The performance and probability of success of in-situ combustion (ISC) is highly dependent on a multitude of parameters that define the reservoir conditions. The presence of reservoir heterogeneities makes it, therefore, practically impossible to predict a set of operational parameters that would provide efficient ISC performance. Dynamic control, whereby operational parameters are adjusted based on the reservoir conditions at the predicted combustion-front position, has the potential to significantly improve ISC performance. One-dimensional combustion tube experiments are the quickest method to determine the potential candidates for ISC. However, experiments conducted at average reservoir initial conditions do not provide data on the range of required operational parameters in a heterogeneous setting. Therefore, lab-scale experiments should be extended to screening tests by evaluating the ISC performance at the upper and lower limits of the reservoir initial conditions. To pave the way for dynamic control of ISC, this study investigates the effect of varying initial water saturation and initial oil saturation with one-dimensional combustion tube experiments on a bitumen sample (1.018 g/cm3) with high asphaltene content (∼35 wt%).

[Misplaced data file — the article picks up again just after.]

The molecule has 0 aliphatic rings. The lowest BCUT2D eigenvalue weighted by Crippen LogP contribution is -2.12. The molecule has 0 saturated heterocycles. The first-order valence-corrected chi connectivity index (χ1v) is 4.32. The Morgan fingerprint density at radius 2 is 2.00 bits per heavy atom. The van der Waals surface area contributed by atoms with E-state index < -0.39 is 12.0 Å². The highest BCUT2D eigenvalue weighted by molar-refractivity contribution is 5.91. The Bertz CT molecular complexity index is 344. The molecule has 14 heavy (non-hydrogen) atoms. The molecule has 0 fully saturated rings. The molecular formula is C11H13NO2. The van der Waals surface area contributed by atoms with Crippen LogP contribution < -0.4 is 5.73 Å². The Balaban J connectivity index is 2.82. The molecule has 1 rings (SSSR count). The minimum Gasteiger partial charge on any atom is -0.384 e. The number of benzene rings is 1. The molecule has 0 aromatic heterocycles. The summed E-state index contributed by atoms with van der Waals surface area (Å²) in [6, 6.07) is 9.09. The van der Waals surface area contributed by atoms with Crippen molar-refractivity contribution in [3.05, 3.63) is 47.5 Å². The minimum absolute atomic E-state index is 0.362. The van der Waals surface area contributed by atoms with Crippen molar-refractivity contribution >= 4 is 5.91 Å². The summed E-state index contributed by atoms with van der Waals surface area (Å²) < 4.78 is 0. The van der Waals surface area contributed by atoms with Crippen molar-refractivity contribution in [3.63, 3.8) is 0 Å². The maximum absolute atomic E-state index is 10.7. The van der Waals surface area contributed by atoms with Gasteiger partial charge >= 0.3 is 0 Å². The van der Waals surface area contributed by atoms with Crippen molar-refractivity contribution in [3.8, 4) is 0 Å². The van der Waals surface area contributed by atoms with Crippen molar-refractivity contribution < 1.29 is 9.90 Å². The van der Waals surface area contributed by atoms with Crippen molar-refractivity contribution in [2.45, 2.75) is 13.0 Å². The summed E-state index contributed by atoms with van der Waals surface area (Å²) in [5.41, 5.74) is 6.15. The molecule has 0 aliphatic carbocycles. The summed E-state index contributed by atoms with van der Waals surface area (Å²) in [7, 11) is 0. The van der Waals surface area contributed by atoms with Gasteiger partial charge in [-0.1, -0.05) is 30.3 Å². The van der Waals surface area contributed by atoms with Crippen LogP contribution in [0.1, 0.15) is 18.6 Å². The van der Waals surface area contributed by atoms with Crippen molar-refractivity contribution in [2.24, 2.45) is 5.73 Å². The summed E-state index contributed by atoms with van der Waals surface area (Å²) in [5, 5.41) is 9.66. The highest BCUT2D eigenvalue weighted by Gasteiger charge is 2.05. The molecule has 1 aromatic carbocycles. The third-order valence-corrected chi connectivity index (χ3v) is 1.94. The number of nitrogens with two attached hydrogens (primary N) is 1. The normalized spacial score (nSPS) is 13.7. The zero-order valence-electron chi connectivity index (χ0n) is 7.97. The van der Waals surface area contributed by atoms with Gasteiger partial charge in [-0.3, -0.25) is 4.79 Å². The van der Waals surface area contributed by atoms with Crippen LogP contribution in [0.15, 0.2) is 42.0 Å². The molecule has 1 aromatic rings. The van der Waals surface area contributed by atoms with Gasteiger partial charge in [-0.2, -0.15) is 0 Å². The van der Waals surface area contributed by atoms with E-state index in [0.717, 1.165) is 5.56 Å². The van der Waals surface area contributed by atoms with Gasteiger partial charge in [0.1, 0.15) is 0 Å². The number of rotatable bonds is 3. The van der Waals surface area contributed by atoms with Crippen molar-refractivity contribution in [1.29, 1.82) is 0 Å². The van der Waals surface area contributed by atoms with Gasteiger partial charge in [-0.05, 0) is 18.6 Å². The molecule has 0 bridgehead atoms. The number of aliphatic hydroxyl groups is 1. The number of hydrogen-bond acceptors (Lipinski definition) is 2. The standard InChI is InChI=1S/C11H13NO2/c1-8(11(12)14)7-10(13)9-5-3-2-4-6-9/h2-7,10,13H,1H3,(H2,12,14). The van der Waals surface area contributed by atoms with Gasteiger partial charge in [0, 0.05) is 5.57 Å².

ISC performance change with varying initial oil and water saturations are discussed in terms of effluent gas composition, temperature profiles, total experiment time, oil recovery, behavior of fluid (oil, water, steam, and gas) front movements, X-Ray cross sectional images on postmortem samples, and the level of oil upgrading at different initial fluid saturations.
Our results indicate that the presence of initial water assists the combustion process and around 30% initial water enhances the ISC performance which can be maintained by steam injection prior to ISC if reservoir initial saturation is less than 30%. Moreover, initial oil saturation has been found to be the most critical parameter which defines the amount of fuel formed, and as a consequence, the heat generated.
The findings provide a significant improvement in our understanding of optimum operational conditions for a range of initial fluid saturations, bringing us one step closer to dynamic control of field-scale ISC.